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Varun as mentioned in the Vedas itself is an Aditya just like Indra hence his brother. According to the Aitreya Brahman many verses were sung one of which was to Indra and one to Varun but none to Vishnu.

According to the Aitreya Brahman many verses were sung one of which was to Indra and one to Varun but none to Vishnu.

Varun as mentioned in the Vedas itself is an Aditya just like Indra hence his brother. According to the Aitreya Brahman many verses were sung one of which was to Indra and one to Varun but none to Vishnu.

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Could it be Varun who is being referred to as Indra's brother here? I know the term Upendra is used for Vishnu commonly but the verse you have quoted actually just says Indra's brother:

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According to the Aitreya Brahman many verses were sung one of which was to Indra and one to Varun but none to Vishnu.

He applied to Prajapati, who is the first of the gods, with the verse, liasya ndnam liatamasya. Prajapati answered him, 'Agni is the nearest of the gods, go to him." He then applied to Agni, with the verse, agner vayam prathamasya aviritdndm, Agni answered him, "Savitar rules over the creatures, go to him." He then applied to Savitar with the three verses beginning with, allii tvd devft Savitar. Savitar answered him, "Thou art bound for Varuna, the King, go to him." He applied to Varuna with the following thirty-one verses (124, 6-25, 21). Varuna then answered him, "Agni is the mouth of the gods, and the most compassionate of them. Praise him now then we shall release you." He then praised Agni with twenty-two verses (1, 26, 1, 27, 12). Agni then answered, " Prasise the Vishve Devas, then we shall release you." He then praised the Vishve Devas with the verse vamo mahaclbhyo namo arbhahebhyo. The Visve Devas answered, "Indra is the strongest, the most powerful, the most enduring, the most true of the gods, who knows best how to bring to an end anything. Praise him, then we shall release you." He then praised Indra with the hymn yach chid dlii satya somapd, and with fifteen verses of the following one (1, 30, 1-15). Indra, who had become pleased with his praise, presented him with a golden carriage. This present he accepted with the verse, isasvad indra. Indra then told him, "Praise the Asvins, then we shall release you." He then praised the Asvins, with the three verses which follow the abovementioned (1, 30, 17-19 . The As^vins then answered, "Praise Usas (Dawn), then we shall release you." He then praised UsAs with the three verses which follow the Asvin verses (1, 30, 20-22). As he repeated one verse after the other, the fetters (of Varuna) were falling off, and the belly of Harischandra became smaller. And, after he had done repeating the last verse, (all) the fetters were taken off, and Harischandra restored to health again.

There is a verse in the Rig Veda authored by Shunahshep (RV Book 1 Hymn 24) that quite fits the description too:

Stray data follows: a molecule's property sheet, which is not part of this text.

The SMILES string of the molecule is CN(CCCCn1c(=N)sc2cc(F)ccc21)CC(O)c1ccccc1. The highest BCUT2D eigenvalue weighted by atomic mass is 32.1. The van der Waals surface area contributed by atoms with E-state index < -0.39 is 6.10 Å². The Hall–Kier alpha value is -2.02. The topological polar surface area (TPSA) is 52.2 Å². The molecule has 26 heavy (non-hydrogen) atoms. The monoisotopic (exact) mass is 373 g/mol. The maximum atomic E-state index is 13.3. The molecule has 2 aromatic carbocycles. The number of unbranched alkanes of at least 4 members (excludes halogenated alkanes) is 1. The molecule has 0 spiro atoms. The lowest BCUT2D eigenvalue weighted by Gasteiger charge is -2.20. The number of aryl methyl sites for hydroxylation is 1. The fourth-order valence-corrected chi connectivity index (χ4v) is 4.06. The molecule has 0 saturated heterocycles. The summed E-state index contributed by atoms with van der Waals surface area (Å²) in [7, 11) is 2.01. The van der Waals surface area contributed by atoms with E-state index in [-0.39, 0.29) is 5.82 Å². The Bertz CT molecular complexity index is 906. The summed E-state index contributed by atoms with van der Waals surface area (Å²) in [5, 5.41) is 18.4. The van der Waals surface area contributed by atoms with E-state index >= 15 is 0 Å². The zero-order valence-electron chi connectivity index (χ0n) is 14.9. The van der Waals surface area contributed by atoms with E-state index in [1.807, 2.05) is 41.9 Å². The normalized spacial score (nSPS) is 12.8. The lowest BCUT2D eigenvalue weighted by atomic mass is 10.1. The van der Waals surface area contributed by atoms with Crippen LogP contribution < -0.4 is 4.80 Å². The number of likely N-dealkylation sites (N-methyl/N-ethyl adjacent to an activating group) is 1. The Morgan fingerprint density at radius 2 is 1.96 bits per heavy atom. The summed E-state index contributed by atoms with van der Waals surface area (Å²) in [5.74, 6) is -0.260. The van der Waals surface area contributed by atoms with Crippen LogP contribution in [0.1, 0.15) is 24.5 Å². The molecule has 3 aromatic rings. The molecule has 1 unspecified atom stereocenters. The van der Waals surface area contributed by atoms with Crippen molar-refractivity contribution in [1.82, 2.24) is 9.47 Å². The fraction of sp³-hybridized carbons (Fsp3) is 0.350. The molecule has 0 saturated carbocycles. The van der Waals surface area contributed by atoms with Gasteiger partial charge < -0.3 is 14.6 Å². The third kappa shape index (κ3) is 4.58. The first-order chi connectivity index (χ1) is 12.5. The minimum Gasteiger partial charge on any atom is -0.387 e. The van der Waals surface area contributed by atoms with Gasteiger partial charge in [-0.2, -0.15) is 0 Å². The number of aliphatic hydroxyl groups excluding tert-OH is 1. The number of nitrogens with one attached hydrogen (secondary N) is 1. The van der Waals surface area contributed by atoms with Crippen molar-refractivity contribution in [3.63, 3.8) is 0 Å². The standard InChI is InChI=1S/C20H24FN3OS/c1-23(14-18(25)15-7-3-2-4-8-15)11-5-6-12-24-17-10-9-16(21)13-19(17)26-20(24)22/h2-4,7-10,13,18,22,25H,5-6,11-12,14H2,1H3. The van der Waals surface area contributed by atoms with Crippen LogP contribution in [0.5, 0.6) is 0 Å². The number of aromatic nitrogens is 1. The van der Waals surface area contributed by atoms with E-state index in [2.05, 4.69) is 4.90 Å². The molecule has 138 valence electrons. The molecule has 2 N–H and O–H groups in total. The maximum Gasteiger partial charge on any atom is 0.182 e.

1 WHO now is he, what God among Immortals, of whose auspicious name we may bethink us? Who shall to mighty Aditi restore us, that I may see my Father and my Mother? 2 Agni the God the first among the Immortals,—of his auspicious name let us bethink us. He shall to mighty Aditi restore us, that I may see my Father and my Mother. 3 To thee, O Savitar, the Lord of precious things, who helpest us Continually, for our share we come— 4 Wealth, highly lauded ere reproach hath fallen on it, which is laid, Free from all hatred, in thy hands 5 Through thy protection may we come to even the height of affluence Which Bhaga hath dealt out to us. 6 Ne’er have those birds that fly through air attained to thy high dominion or thy might or spirit; Nor these the waters that flow on for ever, nor hills, abaters of the wind's wild fury. 7 Varuṇa, King, of hallowed might, sustaineth erect the Tree's stem in the baseless region. Its rays, whose root is high above, stream downward. Deep may they sink within us, and be hidden. 8 King Varuṇa hath made a spacious pathway, a pathway for the Sun wherein to travel. Where no way was he made him set his footstep, and warned afar whate’er afflicts the spirit. 9 A hundred balms are thine, O King, a thousand; deep and wide-reaching also be thy favours. Far from us, far away drive thou Destruction. Put from us e’en the sin we have committed. 10 Whither by day depart the constellations that shine at night, set high in heaven above us? Varuṇa's holy laws remain unweakened, and through the night the Moon moves on in splendor 11 I ask this of thee with my prayer adoring; thy worshipper craves this with his oblation. Varuṇa, stay thou here and be not angry; steal not our life from us, O thou Wide-Ruler. 12 Nightly and daily this one thing they tell me, this too the thought of mine own heart repeateth. May he to whom prayed fettered Śunaḥśepa, may he the Sovran Varuṇa release us. 13 Bound to three pillars captured Śunaḥśepa thus to the Āditya made his supplication. Him may the Sovran Varuṇa deliver, wise, ne’er deceived, loosen the bonds that bind him. 14 With bending down, oblations, sacrifices, O Varuṇa, we deprecate thine anger: Wise Asura, thou King of wide dominion, loosen the bonds of sins by us committed. 15 Loosen the bonds, O Varuṇa, that hold me, loosen the bonds above, between, and under. So in thy holy law may we made sinless belong to Aditi, O thou Āditya.

Logically also a hymn to Varun would make more sense than that to Vishnu since the former is the one demanding the sacrifice!